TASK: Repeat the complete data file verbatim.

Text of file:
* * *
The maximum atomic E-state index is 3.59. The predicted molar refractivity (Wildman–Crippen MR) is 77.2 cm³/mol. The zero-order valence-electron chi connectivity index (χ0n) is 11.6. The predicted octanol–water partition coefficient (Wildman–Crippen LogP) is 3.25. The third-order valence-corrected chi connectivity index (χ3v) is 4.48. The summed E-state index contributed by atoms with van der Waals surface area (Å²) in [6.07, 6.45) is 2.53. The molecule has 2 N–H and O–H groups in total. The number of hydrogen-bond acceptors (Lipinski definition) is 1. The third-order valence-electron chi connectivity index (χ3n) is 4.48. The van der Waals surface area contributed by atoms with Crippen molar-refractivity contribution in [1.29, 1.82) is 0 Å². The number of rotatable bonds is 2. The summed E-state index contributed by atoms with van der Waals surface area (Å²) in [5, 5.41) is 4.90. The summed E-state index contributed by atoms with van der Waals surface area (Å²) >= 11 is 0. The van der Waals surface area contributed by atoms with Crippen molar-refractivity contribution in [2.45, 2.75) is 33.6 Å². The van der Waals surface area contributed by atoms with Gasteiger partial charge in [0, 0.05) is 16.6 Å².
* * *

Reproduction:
The maximum atomic E-state index is 3.59. The predicted molar refractivity (Wildman–Crippen MR) is 77.2 cm³/mol. The zero-order valence-electron chi connectivity index (χ0n) is 11.6. The predicted octanol–water partition coefficient (Wildman–Crippen LogP) is 3.25. The third-order valence-corrected chi connectivity index (χ3v) is 4.48. The summed E-state index contributed by atoms with van der Waals surface area (Å²) in [6.07, 6.45) is 2.53. The molecule has 2 N–H and O–H groups in total. The number of hydrogen-bond acceptors (Lipinski definition) is 1. The third-order valence-electron chi connectivity index (χ3n) is 4.48. The van der Waals surface area contributed by atoms with Crippen molar-refractivity contribution in [1.29, 1.82) is 0 Å². The number of rotatable bonds is 2. The summed E-state index contributed by atoms with van der Waals surface area (Å²) in [5, 5.41) is 4.90. The summed E-state index contributed by atoms with van der Waals surface area (Å²) >= 11 is 0. The van der Waals surface area contributed by atoms with Crippen molar-refractivity contribution in [2.45, 2.75) is 33.6 Å². The van der Waals surface area contributed by atoms with Gasteiger partial charge in [0, 0.05) is 16.6 Å².